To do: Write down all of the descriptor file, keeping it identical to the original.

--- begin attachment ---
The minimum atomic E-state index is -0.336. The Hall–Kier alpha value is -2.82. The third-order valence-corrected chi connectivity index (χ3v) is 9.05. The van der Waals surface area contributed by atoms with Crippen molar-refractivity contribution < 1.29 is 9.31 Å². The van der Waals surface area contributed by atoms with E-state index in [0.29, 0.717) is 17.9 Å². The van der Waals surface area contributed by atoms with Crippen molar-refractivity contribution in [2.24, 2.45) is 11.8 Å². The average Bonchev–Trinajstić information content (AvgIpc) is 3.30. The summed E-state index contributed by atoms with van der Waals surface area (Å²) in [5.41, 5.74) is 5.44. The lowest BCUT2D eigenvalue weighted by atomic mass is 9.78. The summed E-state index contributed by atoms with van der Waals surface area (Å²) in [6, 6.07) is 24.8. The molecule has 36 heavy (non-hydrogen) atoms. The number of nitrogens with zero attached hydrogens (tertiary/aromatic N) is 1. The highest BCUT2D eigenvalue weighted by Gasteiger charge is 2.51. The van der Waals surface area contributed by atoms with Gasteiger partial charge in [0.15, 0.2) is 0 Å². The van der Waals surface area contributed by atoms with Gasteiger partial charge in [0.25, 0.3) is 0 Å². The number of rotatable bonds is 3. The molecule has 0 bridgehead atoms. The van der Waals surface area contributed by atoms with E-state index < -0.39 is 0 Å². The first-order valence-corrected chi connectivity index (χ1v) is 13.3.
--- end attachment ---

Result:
The minimum atomic E-state index is -0.336. The Hall–Kier alpha value is -2.82. The third-order valence-corrected chi connectivity index (χ3v) is 9.05. The van der Waals surface area contributed by atoms with Crippen molar-refractivity contribution < 1.29 is 9.31 Å². The van der Waals surface area contributed by atoms with E-state index in [0.29, 0.717) is 17.9 Å². The van der Waals surface area contributed by atoms with Crippen molar-refractivity contribution in [2.24, 2.45) is 11.8 Å². The average Bonchev–Trinajstić information content (AvgIpc) is 3.30. The summed E-state index contributed by atoms with van der Waals surface area (Å²) in [5.41, 5.74) is 5.44. The lowest BCUT2D eigenvalue weighted by atomic mass is 9.78. The summed E-state index contributed by atoms with van der Waals surface area (Å²) in [6, 6.07) is 24.8. The molecule has 36 heavy (non-hydrogen) atoms. The number of nitrogens with zero attached hydrogens (tertiary/aromatic N) is 1. The highest BCUT2D eigenvalue weighted by Gasteiger charge is 2.51. The van der Waals surface area contributed by atoms with Gasteiger partial charge in [0.15, 0.2) is 0 Å². The van der Waals surface area contributed by atoms with Gasteiger partial charge in [0.25, 0.3) is 0 Å². The number of rotatable bonds is 3. The molecule has 0 bridgehead atoms. The van der Waals surface area contributed by atoms with E-state index < -0.39 is 0 Å². The first-order valence-corrected chi connectivity index (χ1v) is 13.3.